Friday is Economic Groundhog Day

By Keith Springer

As the country sleeps in, thanks to the Good Friday holiday (for people related to the financial markets that is), the most important economic data since the beginning of time (as the media would have you believe) or at least since Claudius Nero Caesar announced the State of the Republic, will be released.

At exactly 8:30 a.m. Eastern time, the nation's employment numbers will be made public, resulting in the biggest evidence to date of whether the stock market has accurately predicted that the economy is improving, or whether the economic groundhog sees his shadow, leaving us with more nasty weather ahead. The consensus is for an increase of 190,000 jobs last month. There is a caveat, however: the government has hired a legion the size of the Roman army to scour the countryside in search of every American. If the number is greater than that, the rally will be deemed justified. If it comes up short, there will be hell to pay

Stock Market Update: In the short term, stocks seem much overbought on a technical basis and in dire need of a correction. The problem with this is that an overbought condition can stick around for a while. On the longer term, however, the underlying technical strength is very real and does not look like it's going to let up in the near term. We all know the tides change quickly and bliss can turn to pain in a heartbeat, so it is ever so critical here to truly be the expert or make sure you are working with someone who knows what they are doing.

The best thing the market has going for it is the continued pessimism among individual investors as we still are not seeing the typical euphoria and buying frenzy that occurs near market peaks. According to a recent Bloomberg poll, barely one in three Americans say the country is on the right track. Fewer than one in 10 say they believe the economy will be strong again within a year. Just four percent of Americans who cut back on spending during the recession now say they are confident enough to open their wallets. All this while the stock market screamed forward and GDP grew by 5.9%. I love it!

The market will likely to continue to slowly climb higher as we still have the three critical elements for a rising stock market: liquidity, low interest rates and investor pessimism. Once the public begins to embrace the bull market, the rally could feed on itself for a short while. With over $3 trillion in money market funds that are yielding virtually 0%, the potential fuel is certainly there. However, when the public finally does get on board, you will want to be out so have an exit strategy.

Interest Rate Update: The rise of interest rates of late is likely a warning shot that should not go unheeded. If the economy is stronger, rates will have to rise. If weaker, rates will rise due to the weakening of the dollar led by government spending rivaling that of the finest of the banana Republics. Did you ever think we had so much in common with Zimbabwe?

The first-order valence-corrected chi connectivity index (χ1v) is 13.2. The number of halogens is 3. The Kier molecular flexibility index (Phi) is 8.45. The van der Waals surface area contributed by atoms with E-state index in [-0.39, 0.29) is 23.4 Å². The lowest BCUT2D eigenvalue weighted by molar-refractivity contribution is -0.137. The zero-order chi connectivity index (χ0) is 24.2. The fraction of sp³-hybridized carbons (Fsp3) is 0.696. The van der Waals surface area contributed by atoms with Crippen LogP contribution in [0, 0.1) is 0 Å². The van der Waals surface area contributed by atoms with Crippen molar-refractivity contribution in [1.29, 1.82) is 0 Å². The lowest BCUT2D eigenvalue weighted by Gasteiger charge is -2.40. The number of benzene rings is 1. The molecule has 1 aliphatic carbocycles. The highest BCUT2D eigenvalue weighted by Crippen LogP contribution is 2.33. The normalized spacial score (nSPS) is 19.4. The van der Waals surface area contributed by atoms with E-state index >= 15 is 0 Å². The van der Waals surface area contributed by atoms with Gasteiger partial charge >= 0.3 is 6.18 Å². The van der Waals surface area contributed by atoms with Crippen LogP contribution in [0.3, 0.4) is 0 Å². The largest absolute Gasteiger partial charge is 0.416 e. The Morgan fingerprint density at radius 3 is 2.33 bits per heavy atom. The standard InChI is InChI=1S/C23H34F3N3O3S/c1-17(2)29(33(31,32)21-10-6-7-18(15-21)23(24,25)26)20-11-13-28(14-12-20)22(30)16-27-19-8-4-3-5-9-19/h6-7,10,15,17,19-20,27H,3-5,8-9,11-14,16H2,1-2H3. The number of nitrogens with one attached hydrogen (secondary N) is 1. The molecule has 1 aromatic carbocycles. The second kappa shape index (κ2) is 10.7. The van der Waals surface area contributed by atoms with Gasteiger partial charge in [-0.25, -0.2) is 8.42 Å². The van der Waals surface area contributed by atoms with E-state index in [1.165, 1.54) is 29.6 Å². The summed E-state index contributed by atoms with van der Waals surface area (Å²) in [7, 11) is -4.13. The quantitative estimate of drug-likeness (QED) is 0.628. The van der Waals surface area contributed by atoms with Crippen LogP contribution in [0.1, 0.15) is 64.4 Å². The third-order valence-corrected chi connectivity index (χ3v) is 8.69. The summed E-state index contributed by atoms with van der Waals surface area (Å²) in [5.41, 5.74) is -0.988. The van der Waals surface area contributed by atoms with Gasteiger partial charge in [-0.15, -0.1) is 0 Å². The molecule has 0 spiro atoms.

Bond Update: As I mention above, rampant skepticism is thriving, and investors continue to pump money into bond funds. Last month, close to $369 billion into bond funds and less than $24 billion into equities. That's a ratio of over 15 to one in favor of bonds. With this in mind, we could very well be seeing the end of the easy money in bonds, as the majority of investors are never right for a sustained period. Individual short-term bonds should continue to fare well.

We are still able to find yields in excess of 7% in bonds maturing in two to four years. I would not want to own long bonds here as rates have no place to go but up.
Bond fund investors beware: bond funds will be hurt the most.

Economic Update: You can't borrow your way out of a debt crisis, period. The same holds true for a family or a nation. And as too many families are finding out today, if you lose your job you can lose your home. What were once very creditworthy people are now filing for bankruptcy and/or walking away from homes, as all those subprime loans going bad put homes back onto the market. This caused prices to fall, which caused the entire home construction industry to collapse, which hurt all sorts of associated businesses, which caused more people to lose their jobs and give up their homes....and the vicious cycle continues until you have more younger people in the economy in their peak spending modes of life. With the aging baby boomer, that is not for years to come.

Investor Strategy: At best, successful investing can seem a daunting endeavor. And today, it's even more challenging as the intermediate-term outlook is fairly positive but the shorter points to a likely correction. Investment options seem difficult: defer new buying and risk missing a further rally or buy in spite of the apparent warning signs and risk enduring a pullback that might be greater than anticipated.

Unfortunately, investors can't sit in cash or CDs for long either, as they are guaranteed to lose purchasing power. One must find the right strategy that participates in the ups but protects in the downs. It is essential that investors have an active portfolio that gets the very best return with the least amount of risk possible and also one that actively adapts to changing conditions. That's where we can help.

Read other articles and learn more about Keith Springer.

[Contact the author for permission to republish or reuse this article.]

Home      Recent Articles      Author Index      Topic Index      About Us
2005-2017 Peter DeHaan Publishing Inc   ▪   privacy statement